Slight pain with elevation and when playing overhead sports is common. The four tendons that make up the rotator cuff and the biceps tendon, (the combined musculature that drives the shoulder motions) can be inflamed by activities such as throwing, shooting basketballs, and lifting bags over head. The tendons are covered by a thin layer called a bursa, which swells when irritated. The bursitis is filled with inflammatory components that irritate the nerve fibers sending pain signals to the brain. Eliminating the overhead activities and mild use of anti-inflammatories usually cures the mild bursitis, or tendonitis, and solves the problem. Exercises to strengthen posture are also commonly used by our physical therapists to fix mild shoulder irritations. Slumping at your desk, reaching for your mouse, hunching over your keyboard, can all put extra strain on the shoulder, neck or back and may be the cause of your shoulder pain. Stand with your shoulders at or behind your hips with your belly button tucked in and notice the difference.

More worry:

Pain that does not go away or pain that occurs with every activity indicates that the key tissues are irritated enough that they are sending pain signals even without motion. This degree of inflammation precedes more structural injuries such as tears of the tissue or early arthritis. Treated fully, the tears and the arthritis can be prevented.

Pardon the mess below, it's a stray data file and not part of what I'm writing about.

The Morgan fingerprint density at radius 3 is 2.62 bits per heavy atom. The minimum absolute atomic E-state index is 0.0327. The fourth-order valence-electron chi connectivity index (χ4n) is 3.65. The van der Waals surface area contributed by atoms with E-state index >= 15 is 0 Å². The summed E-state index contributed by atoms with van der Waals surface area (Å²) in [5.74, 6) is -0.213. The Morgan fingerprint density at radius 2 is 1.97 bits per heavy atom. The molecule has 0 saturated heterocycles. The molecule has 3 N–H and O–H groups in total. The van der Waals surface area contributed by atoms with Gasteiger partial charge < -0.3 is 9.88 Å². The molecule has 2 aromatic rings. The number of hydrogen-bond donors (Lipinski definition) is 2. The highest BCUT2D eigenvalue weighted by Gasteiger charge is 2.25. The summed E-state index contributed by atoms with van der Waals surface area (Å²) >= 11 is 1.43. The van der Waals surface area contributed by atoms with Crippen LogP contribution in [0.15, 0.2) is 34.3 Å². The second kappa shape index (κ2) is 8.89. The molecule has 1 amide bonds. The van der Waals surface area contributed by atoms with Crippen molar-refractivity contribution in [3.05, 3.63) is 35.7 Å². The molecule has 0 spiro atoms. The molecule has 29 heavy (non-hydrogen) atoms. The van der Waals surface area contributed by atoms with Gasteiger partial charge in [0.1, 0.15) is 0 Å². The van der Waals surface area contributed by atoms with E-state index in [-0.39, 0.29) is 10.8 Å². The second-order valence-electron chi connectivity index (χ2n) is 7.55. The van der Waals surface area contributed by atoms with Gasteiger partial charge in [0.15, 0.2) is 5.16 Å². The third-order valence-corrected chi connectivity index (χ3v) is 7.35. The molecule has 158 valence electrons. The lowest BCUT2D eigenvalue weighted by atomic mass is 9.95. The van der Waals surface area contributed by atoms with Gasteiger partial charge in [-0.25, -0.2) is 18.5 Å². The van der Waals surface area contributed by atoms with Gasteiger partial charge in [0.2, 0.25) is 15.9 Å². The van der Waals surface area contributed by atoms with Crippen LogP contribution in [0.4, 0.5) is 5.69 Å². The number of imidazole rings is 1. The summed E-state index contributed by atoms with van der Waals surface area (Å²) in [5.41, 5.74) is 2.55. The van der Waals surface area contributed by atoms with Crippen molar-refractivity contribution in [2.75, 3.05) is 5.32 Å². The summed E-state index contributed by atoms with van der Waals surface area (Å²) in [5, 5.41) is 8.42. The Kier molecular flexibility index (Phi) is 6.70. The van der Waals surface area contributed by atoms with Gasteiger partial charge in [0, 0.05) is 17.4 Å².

Real worry:

Pain at night or pain not improving with therapy after 4 weeks are red flags. Pain radiating down the arm or up to the neck or to the back are also worrisome for injuries not just in the shoulder but sometimes of the neck. These injuries need to be worked up with careful physical exams, x-rays and MRIs. A full tear of the rotator cuff often will present with night pain, since when you roll over you push the arm up into the socket through the rotator cuff tear. Pain radiating down the arm or up to the neck can sometimes be from the discs in the neck or the nerves at the front of the shoulder called the brachial plexus. Instability of the shoulder, with the shoulder popping in or out of the joint is another area that is best treated with early repair of the torn ligaments.

Fortunately most of the torn tissue problems in the shoulder can be repaired under a local block with an arthroscope as an outpatient procedure. The key is to treat them early before full tearing of tissues leads to disability.

Are you experiencing shoulder pain?

To speak to a Shoulder Specialist at TOCA call: 602-277-6211 or visit our shoulder specialty page to learn more.[/vc_column_text][/vc_column][/vc_row]